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Crossrail has completed its 26 mile tunnel through London, a fantastic technical achievement for all involved. Now, the Government needs to be bold and focus on the next big infrastructure project.
Crossrail has reached a significant milestone, with the recent completion of the tunnelling phase on Thursday [4th June]. Not only is it a major step for the £14.8 bn project, but it also sees the end to one of the most technically challenging parts of the scheme. Tunnelling through the already clogged earth has required exceptional technical skill, and engineers have had to navigate around all sorts of existing infrastructure, including London Underground, Thameslink and gas, electricity and water pipelines.
As well as the tunnelling, which involved eight 1,000-ton boring machines, the Crossrail team have had to move more than 4.5 million tons of soil out of London and out to Essex where it will be used to build a new nature reserve.
It has been a mammoth project, and the team have thoroughly earned a moment to reflect on their achievement, and to consider the task that lies before them. All 26 miles of tunnel will now need to be lined with concrete and flame-retardant material, tracks need to be laid and the stations fitted out, and all in time for the opening in 2018.
But Crossrail aren't the only ones with challenges ahead. David Cameron is right to be proud of the project, which he called on Thursday "an incredible feat of engineering", but he needs to also recognise that London and the South East will require even more large infrastructure projects and not only in transport, but in the energy, water and waste sectors too.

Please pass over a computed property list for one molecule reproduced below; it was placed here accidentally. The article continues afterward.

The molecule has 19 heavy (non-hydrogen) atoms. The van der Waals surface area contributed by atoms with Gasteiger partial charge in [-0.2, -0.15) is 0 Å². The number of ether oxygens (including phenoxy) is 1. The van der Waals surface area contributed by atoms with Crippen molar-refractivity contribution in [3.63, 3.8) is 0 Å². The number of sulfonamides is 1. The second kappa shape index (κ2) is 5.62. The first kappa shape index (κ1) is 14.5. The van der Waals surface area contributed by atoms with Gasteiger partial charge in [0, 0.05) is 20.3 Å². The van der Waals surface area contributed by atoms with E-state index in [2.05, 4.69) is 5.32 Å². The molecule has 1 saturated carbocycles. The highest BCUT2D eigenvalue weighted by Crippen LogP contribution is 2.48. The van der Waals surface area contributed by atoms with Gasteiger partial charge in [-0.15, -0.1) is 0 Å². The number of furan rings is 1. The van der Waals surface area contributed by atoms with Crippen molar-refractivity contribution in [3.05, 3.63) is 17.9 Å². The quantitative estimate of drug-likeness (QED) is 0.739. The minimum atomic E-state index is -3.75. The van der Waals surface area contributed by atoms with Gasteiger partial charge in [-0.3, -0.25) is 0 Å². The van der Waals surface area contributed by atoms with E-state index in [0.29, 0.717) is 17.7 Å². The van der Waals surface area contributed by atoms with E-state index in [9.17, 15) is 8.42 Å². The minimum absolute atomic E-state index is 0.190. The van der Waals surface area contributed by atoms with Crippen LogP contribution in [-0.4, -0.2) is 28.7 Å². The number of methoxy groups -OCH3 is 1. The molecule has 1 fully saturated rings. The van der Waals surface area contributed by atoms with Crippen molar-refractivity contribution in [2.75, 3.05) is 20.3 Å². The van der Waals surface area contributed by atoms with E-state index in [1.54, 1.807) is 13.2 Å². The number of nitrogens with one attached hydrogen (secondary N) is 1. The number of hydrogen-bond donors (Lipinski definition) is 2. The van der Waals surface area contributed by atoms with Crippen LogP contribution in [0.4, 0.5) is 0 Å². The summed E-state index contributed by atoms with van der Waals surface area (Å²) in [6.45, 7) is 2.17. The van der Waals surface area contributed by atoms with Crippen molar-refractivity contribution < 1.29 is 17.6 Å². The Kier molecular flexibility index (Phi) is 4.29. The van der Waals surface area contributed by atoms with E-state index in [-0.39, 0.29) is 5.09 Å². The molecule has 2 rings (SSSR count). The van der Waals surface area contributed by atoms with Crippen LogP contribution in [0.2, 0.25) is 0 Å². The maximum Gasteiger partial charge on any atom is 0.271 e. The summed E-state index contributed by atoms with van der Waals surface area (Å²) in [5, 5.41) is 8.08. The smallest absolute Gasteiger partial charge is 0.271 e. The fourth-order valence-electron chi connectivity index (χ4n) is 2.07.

London's population is forecast to increase by 37% to more than 11 million people over the next 35 years, an unprecedented growth that will see increased strains on all forms of infrastructure. Demand for water in London will exceed supply by 10 per cent by 2025, rising to 21 per cent by 2040. For several years, experts have been warning of a creeping energy crisis that could see blackouts across the country. Even with Crossrail and Transport for London's capacity improvements, public transport in the capital will still be under increasing pressure from higher numbers of commuters.
To solve these issues will require strong leadership from both the new Government and the next Mayor of London, whoever it may be. Politicians on all sides will need to understand the scale of the problems facing the region and the consequences of inaction. They may not be in office when these projects are completed, or reap the rewards from finding a solution to these problems, but they help to ensure that London and the South East continue to prosper and develop.